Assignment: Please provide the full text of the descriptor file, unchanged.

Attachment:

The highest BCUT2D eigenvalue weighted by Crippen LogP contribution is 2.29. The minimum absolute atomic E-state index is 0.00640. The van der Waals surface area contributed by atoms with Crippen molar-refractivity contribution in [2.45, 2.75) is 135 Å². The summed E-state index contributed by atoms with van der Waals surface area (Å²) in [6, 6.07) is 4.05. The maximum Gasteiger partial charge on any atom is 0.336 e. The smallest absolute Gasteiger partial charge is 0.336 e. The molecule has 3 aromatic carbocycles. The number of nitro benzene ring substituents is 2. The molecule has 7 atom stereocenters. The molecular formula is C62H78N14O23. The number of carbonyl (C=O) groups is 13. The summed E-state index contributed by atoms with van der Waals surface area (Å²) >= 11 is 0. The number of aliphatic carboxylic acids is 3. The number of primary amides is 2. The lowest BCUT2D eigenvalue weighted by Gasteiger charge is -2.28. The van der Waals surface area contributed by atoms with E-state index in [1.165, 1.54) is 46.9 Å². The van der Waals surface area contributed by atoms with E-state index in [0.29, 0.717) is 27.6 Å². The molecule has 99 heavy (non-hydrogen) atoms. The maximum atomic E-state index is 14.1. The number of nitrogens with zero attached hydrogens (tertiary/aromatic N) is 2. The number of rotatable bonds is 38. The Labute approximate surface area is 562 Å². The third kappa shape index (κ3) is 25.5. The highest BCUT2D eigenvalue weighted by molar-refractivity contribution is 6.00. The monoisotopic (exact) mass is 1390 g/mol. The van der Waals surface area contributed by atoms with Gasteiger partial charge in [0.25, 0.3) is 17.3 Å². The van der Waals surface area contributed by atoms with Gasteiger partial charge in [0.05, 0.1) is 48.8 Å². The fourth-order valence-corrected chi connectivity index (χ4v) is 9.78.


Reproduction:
The highest BCUT2D eigenvalue weighted by Crippen LogP contribution is 2.29. The minimum absolute atomic E-state index is 0.00640. The van der Waals surface area contributed by atoms with Crippen molar-refractivity contribution in [2.45, 2.75) is 135 Å². The summed E-state index contributed by atoms with van der Waals surface area (Å²) in [6, 6.07) is 4.05. The maximum Gasteiger partial charge on any atom is 0.336 e. The smallest absolute Gasteiger partial charge is 0.336 e. The molecule has 3 aromatic carbocycles. The number of nitro benzene ring substituents is 2. The molecule has 7 atom stereocenters. The molecular formula is C62H78N14O23. The number of carbonyl (C=O) groups is 13. The summed E-state index contributed by atoms with van der Waals surface area (Å²) >= 11 is 0. The number of aliphatic carboxylic acids is 3. The number of primary amides is 2. The lowest BCUT2D eigenvalue weighted by Gasteiger charge is -2.28. The van der Waals surface area contributed by atoms with E-state index in [1.165, 1.54) is 46.9 Å². The van der Waals surface area contributed by atoms with E-state index in [0.29, 0.717) is 27.6 Å². The molecule has 99 heavy (non-hydrogen) atoms. The maximum atomic E-state index is 14.1. The number of nitrogens with zero attached hydrogens (tertiary/aromatic N) is 2. The number of rotatable bonds is 38. The Labute approximate surface area is 562 Å². The third kappa shape index (κ3) is 25.5. The highest BCUT2D eigenvalue weighted by molar-refractivity contribution is 6.00. The monoisotopic (exact) mass is 1390 g/mol. The van der Waals surface area contributed by atoms with Gasteiger partial charge in [0.25, 0.3) is 17.3 Å². The van der Waals surface area contributed by atoms with Gasteiger partial charge in [0.05, 0.1) is 48.8 Å². The fourth-order valence-corrected chi connectivity index (χ4v) is 9.78.